If on a post-modern novel Italo Calvino

If on a winter's night a traveller marathon. Photo: @kellywritershouse [CC BY 2.0] via Flickr

If on a Winter's Night a TravellerIf on a Winter's Night a Traveller by Italo Calvino

My rating: 5 of 5 stars

This would have to be one of the most unusually good books I have read. It is not quite a novel and not quite a collection of short stories, organised in an unusual way. It is partly written in the second person (Jay McInerney's Bright Lights, Big City was my first second-person novel) and on several occasions, the author speaks directly to the reader (a literary technique known as "authorial intrusion"). 

The main story is structured using numbered chapters, interspersed with the beginnings of several books (with the relevant book names as chapter headings) that relate directly to the main story. It is rather complex in terms of its structure and I couldn't help thinking it is very much a "post-modern" novel. But it works. 

I am often surprised by the number of books that are about books and authors, a bit like 42nd Street - a musical within a musical. But this book is very clever. While at times I couldn't help thinking that Calvino had turned a number of "false starts" into a publication, it is too good to have been written so perfunctorily. 

Two stand-out parts work for me. First, Calvino addresses two types of writers (pp. 173-4):
One of the two is a productive writer, the other a tormented writer. The tormented writer watches the productive writer filling pages with uniform lines, the manuscript growing in a pile of neat pages. In a little while the book will be finished: certainly a best seller - the tormented writer thinks with a certain contempt but also with envy. He considers the productive writer no more than a clever craftsman, capable of turning out machine-made novels catering to the taste of the public; but he cannot repress a strong feeling of envy for that man who expresses himself with such methodological confidence... [The productive writer] feels [the tormented writer] is struggling with something obscure, a tangle, a road to be dug leading no one knows where... and he is overcome with admiration. Not only admiration, but also envy; because he feels how limited his work is, how superficial compared with what the tormented writer is seeking.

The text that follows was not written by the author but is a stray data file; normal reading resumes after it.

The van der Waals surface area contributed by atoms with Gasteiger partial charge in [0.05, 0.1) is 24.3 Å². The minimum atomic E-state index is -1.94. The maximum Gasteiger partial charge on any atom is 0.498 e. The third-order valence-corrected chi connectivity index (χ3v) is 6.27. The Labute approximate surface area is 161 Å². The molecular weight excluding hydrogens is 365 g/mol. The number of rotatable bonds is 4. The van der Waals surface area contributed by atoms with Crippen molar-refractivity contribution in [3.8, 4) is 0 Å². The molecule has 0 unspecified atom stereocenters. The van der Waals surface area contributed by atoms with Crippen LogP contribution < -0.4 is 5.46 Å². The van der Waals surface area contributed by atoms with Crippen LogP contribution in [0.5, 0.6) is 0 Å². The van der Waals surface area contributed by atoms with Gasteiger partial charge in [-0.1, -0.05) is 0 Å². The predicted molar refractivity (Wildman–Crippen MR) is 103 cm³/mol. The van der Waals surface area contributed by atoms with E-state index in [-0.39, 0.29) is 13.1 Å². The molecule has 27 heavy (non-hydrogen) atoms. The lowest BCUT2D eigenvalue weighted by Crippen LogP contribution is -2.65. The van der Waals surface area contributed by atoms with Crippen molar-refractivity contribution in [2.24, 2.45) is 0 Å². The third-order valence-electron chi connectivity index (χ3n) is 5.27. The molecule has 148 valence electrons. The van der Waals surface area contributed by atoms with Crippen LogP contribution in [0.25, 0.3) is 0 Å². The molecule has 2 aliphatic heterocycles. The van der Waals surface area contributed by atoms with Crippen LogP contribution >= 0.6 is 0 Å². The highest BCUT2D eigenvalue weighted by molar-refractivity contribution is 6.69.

I certainly feel like each of these authors depending on the type of writing I am engaged in. That self-consciousness is part of the process is something that Calvino weaves into the plot perfectly. Second, Calvino picks up on how I read (p. 254):
Reading is a discontinuous and fragmentary operation.
What I find most interesting about this reflection is that Calvino's work, or at least the several of his works I have read so far, all seem to play to the discontinuous and fragmentary reader. The structure of this work, much like Invisible Cities and Mr Palomar, suits a style of reader who is unable to read in large chunks of time. 

While not being able to read long and uninterrupted is far from ideal, Calvino's work is presented in convenient and memorable chunks that suit the fragmentary and disrupted peace of the post-modern worker. 

There is still a little more of Calvino's work for me to read, but I have now covered his most famous works. And I am delighted to have "discovered" Marcovaldo in a Shanghai bookstore which introduced me to one of the greatest authors of the twentieth century only a few years ago.

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